Choosing Best Self-Defenses for Cataracts

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Like gray hair and wrinkles, a gradual clouding of the eye’s crystalline lens the transparent light-focusing structure just behind the iris represents a normal part of aging.

While removal of the cloudy lens remains the only cure for cataracts, modern surgical techniques make this operation far simpler and safer than it used to be.

We’ve also learned a great deal about the role that environmental factors play in cataract formation and how to slow the process…

Preventing cataracts

Scientists now know that sunlight and other sources of ultraviolet (UV) light may hasten formation of cataracts not to mention macular degeneration and other potentially blinding eye disorders.

Self-defense: Just as you use sunscreen to protect your skin from sunlight, you should use UV-blocking eyeglasses to limit your eyes’ exposure.

Whenever you venture outdoors in bright sun, wear sunglasses that block UVA and UVB light. Both glass and plastic lenses are okay. There is no advantage to polarized lenses.

If you wear corrective lenses, be sure to choose lenses that screen UV. Other strategies for forestalling development of cataracts include avoiding smoking and limiting your exposure to air pollution.

Inside the body, toxins found in cigarette smoke and air pollution have an oxidizing effect, causing formation of highly corrosive compounds called free radicals. These compounds attack cells, including those in the crystalline lens.

Antioxidants especially vitamins E and C will help limit production of free radicals.

Diabetics are at special risk for cataracts, apparently because of fluctuations in blood sugar levels. These fluctuations cause the lens to swell, which disturbs its delicate metabolism and causes clouding.

If you have diabetes, check your blood glucose levels often and take other measures to keep your blood sugar tightly controlled.

Long-term use of prednisone or another oral corticosteroid prescribed for rheumatoid arthritis, ulcerative colitis, asthma, lupus, etc. causes a steep increase in cataract risk. Ask your doctor about non-steroidal anti-inflammatory drugs (NSAIDs) and other alternatives.

Self-defense: Have your eyes examined every two years if you are under 60 every year if you are older or have diabetes twice a year if you are taking corticosteroids.

When to treat cataracts

The first symptoms of cataracts are often unusual sensitivity to bright light (photophobia) and blurred vision a problem that’s especially noticeable while you’re driving at night.

As lens transparency declines, you may develop nearsightedness (myopia), which makes reading glasses unnecessary. If you’re already myopic, you may need a stronger prescription.

Anyone who experiences symptoms suggestive of cataracts should see an ophthalmologist right away. He/she can give you a stronger eyeglass prescription, if necessary and conduct tests to rule out other causes of vision loss, such as glaucoma and macular degeneration. Without prompt treatment, these eye conditions can lead to blindness.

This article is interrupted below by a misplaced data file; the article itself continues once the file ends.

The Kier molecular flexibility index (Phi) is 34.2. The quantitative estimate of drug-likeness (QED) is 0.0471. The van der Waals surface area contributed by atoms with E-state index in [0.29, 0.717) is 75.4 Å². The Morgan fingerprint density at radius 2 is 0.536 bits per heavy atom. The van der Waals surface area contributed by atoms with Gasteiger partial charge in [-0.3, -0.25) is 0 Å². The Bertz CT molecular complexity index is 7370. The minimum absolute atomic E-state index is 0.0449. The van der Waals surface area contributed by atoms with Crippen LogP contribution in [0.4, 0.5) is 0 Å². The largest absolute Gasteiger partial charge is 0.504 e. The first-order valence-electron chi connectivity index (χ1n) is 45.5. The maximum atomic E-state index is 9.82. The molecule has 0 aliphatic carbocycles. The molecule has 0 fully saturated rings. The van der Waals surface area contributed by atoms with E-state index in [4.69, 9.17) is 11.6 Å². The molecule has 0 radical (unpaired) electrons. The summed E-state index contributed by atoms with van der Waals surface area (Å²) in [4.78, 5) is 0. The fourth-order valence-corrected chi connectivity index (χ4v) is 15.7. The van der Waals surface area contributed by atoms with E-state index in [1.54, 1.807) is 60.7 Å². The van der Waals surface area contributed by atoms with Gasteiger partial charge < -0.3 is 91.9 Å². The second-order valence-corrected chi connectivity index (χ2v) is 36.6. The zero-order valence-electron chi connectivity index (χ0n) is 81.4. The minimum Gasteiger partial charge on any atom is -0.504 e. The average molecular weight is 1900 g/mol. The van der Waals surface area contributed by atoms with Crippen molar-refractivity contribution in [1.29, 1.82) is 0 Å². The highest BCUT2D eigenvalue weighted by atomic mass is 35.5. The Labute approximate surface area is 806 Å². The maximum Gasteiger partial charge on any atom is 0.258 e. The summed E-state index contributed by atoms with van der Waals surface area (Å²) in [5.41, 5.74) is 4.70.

Good news: As long as eyeglasses can correct your vision to 20/50 or better that’s the point at which vision trouble begins to affect daily activities cataract surgery is generally unnecessary.

Exceptions: Prompt surgery for cataracts is necessary if…

  • You drive and your corrected vision falls below 20/40 the legal standard in most states.
  • You have chronic eye inflammation.
  • Your cataracts threaten to cause glaucoma.

Ultimately, when to have surgery is a personal decision. A passionate reader or stamp collector may want his cataracts removed sooner than someone whose leisure pursuits are hiking or movies.

If a doctor recommends cataract surgery, ask why. Do not agree to surgery unless you are having significant problems with your daily activities or your symptoms are reducing your quality of life.

Surgical options

The treatment of choice for most cataracts is an outpatient procedure known as phacoemulsification. In “phaco,” the surgeon pulverizes the lens with sound waves from a tiny ultrasound probe inserted into the eye.

Phaco requires only one tiny 14-inch incision and no or very few stitches. Healing takes two to three weeks. An older technique extra capsular cataract extraction (ECCE)-requires a K-inch incision that must be closed with up to 10 sutures.

ECCE is also performed on an outpatient basis, but it’s almost always less desirable than phaco because healing can take up to eight weeks.

Exception: ECCE is better than phaco for advanced cataracts, which are too hard to break up with sound waves. Since phaco is usually preferable, be suspicious of any doctor who recommends ECCE.

Both phacoemulsification and ECCE are performed under local anesthesia (injected into the eyelids). Some surgeons now use topical anesthesia, in which anesthetic is delivered to the eye via eye drops.

Cost of surgery: $1,500 to $2,000.

Replacing the lens

Until the 1970s, people who underwent cataract surgery had to wear thick “Coke bottle” lenses afterward to make up for the lost lens. With modern surgery, thick eyeglasses are unnecessary. The surgeon simply replaces the lens with a plastic or silicone intraocular lens prosthesis.

Unlike a natural lens, the prosthesis has a fixed focal length that is, it cannot change shape to accommodate both near and far vision.

In most cases, you must make a choice do you want the lens primarily for reading and other close work or for distance vision?

If you pick near vision, you’ll need ordinary looking (not Coke-bottle) eyeglasses for distance vision and vice versa.

If cataract surgery is to be performed on both eyes, ask the surgeon about placing a near vision lens in one eye and a distance-vision lens in the other. That way, you may avoid the need for eyeglasses entirely.

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